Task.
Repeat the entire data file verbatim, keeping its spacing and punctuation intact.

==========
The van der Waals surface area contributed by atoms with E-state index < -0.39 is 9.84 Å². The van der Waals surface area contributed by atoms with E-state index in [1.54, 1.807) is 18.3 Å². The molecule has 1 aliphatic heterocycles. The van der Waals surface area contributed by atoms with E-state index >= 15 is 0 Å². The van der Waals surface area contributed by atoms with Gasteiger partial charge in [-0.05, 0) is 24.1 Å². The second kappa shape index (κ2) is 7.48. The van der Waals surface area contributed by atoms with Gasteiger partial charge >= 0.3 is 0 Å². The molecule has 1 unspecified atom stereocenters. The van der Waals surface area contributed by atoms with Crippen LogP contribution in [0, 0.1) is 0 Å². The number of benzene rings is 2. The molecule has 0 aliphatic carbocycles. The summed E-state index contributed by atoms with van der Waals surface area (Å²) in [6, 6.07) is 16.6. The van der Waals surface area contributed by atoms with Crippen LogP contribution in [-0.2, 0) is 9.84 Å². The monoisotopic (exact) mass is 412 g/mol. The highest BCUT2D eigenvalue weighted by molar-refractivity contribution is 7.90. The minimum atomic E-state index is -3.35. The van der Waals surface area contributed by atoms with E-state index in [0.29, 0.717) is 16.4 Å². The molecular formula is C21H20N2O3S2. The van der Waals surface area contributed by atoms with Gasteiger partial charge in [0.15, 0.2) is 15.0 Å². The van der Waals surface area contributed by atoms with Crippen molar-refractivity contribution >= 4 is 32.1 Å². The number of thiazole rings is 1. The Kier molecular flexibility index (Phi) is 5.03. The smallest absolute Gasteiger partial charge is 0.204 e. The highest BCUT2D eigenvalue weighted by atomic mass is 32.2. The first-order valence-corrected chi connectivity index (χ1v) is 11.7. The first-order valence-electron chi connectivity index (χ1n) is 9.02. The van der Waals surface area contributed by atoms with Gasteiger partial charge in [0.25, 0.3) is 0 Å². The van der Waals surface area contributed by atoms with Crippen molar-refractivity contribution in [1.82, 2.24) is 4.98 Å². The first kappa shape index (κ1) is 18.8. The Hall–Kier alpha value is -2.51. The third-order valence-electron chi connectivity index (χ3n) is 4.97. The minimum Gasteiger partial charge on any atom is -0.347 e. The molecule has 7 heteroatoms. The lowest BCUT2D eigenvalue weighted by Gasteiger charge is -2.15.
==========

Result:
The van der Waals surface area contributed by atoms with E-state index < -0.39 is 9.84 Å². The van der Waals surface area contributed by atoms with E-state index in [1.54, 1.807) is 18.3 Å². The molecule has 1 aliphatic heterocycles. The van der Waals surface area contributed by atoms with E-state index >= 15 is 0 Å². The van der Waals surface area contributed by atoms with Gasteiger partial charge in [-0.05, 0) is 24.1 Å². The second kappa shape index (κ2) is 7.48. The van der Waals surface area contributed by atoms with Gasteiger partial charge >= 0.3 is 0 Å². The molecule has 1 unspecified atom stereocenters. The van der Waals surface area contributed by atoms with Crippen LogP contribution in [0, 0.1) is 0 Å². The number of benzene rings is 2. The molecule has 0 aliphatic carbocycles. The summed E-state index contributed by atoms with van der Waals surface area (Å²) in [6, 6.07) is 16.6. The van der Waals surface area contributed by atoms with Crippen LogP contribution in [-0.2, 0) is 9.84 Å². The monoisotopic (exact) mass is 412 g/mol. The highest BCUT2D eigenvalue weighted by molar-refractivity contribution is 7.90. The minimum atomic E-state index is -3.35. The van der Waals surface area contributed by atoms with E-state index in [0.29, 0.717) is 16.4 Å². The molecular formula is C21H20N2O3S2. The van der Waals surface area contributed by atoms with Gasteiger partial charge in [0.15, 0.2) is 15.0 Å². The van der Waals surface area contributed by atoms with Crippen molar-refractivity contribution >= 4 is 32.1 Å². The number of thiazole rings is 1. The Kier molecular flexibility index (Phi) is 5.03. The smallest absolute Gasteiger partial charge is 0.204 e. The highest BCUT2D eigenvalue weighted by atomic mass is 32.2. The first-order valence-corrected chi connectivity index (χ1v) is 11.7. The first-order valence-electron chi connectivity index (χ1n) is 9.02. The van der Waals surface area contributed by atoms with Gasteiger partial charge in [0.25, 0.3) is 0 Å². The van der Waals surface area contributed by atoms with Crippen molar-refractivity contribution in [1.82, 2.24) is 4.98 Å². The first kappa shape index (κ1) is 18.8. The Hall–Kier alpha value is -2.51. The third-order valence-electron chi connectivity index (χ3n) is 4.97. The minimum Gasteiger partial charge on any atom is -0.347 e. The molecule has 7 heteroatoms. The lowest BCUT2D eigenvalue weighted by Gasteiger charge is -2.15.